3 out of 3 people found this review helpful.

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  • Posted March 31, 2011

    depressing

    beautiful language. story wierd and depressing. wasted my money

    3 out of 5 people found this review helpful.

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  • Anonymous

    Posted June 1, 2005

    The most beautiful novel I have ever read

    I picked this book up several years ago for a class and never actually finished it that year--after reading it cover to cover last year, I realized that I had only just then emotionally grown into it, before having been incapable of fully recognizing the absolute beauty of 'Housekeeping.' Robinson speaks so directly to the loss and displacement within every human being that I find myself opening it again and again to look at any random page to more fully understand the complexity of human character that she so artfully conveys through her prose. The repetition of loss generationally echoes in the motion of the novel's town, its people, and even the lake which embodies the very inconstancy of life itself. Reading this book was a profoundly deep experience from a non-spritual standpoint, and yet is capable of affecting the spiritual as well, the coincidence of which few books seem to be capable. I reccommend this book to anyone who has ever felt inexplicable loss and the desire to somehow explain or justify it without necessarily applying meaning to its occurrence.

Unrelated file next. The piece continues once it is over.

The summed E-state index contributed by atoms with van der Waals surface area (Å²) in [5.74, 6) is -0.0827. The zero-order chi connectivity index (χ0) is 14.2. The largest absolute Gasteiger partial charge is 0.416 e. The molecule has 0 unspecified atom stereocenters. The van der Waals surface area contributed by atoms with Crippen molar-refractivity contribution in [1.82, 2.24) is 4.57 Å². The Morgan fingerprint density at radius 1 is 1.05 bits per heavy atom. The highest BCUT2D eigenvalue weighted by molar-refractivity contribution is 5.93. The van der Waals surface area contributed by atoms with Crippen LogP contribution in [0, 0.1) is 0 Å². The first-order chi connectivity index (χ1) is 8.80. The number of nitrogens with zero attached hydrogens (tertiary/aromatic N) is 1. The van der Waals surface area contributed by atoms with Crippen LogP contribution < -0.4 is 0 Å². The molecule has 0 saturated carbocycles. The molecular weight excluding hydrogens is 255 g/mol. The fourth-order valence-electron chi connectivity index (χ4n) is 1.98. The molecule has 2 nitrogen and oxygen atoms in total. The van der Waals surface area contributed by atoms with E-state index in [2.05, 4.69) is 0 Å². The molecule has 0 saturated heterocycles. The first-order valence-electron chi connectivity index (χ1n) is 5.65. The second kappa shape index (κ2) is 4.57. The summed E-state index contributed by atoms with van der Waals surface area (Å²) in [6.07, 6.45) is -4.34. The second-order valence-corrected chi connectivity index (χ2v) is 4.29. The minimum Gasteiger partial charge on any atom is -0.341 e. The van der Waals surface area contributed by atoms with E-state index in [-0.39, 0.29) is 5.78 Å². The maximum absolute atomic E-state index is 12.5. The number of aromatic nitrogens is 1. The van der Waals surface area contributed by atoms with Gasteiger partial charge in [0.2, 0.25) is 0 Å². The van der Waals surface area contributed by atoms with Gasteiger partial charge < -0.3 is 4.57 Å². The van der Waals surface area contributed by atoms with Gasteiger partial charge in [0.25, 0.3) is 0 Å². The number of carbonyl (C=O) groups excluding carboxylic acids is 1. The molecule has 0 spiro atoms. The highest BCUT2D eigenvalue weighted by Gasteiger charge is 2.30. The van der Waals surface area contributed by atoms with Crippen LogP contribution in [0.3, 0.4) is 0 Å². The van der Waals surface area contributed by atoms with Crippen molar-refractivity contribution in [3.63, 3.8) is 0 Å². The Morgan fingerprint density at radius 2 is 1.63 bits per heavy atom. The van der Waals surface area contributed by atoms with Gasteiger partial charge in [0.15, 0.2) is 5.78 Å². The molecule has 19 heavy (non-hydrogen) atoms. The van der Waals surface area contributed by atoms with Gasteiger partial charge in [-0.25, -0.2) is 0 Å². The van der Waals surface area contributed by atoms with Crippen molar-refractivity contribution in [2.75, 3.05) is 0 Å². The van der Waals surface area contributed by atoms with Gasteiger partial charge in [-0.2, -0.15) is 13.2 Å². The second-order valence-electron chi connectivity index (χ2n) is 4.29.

2 out of 2 people found this review helpful.

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  • Anonymous

    Posted October 11, 2003

    Housekeeping Sweeps the Dust out of Fiction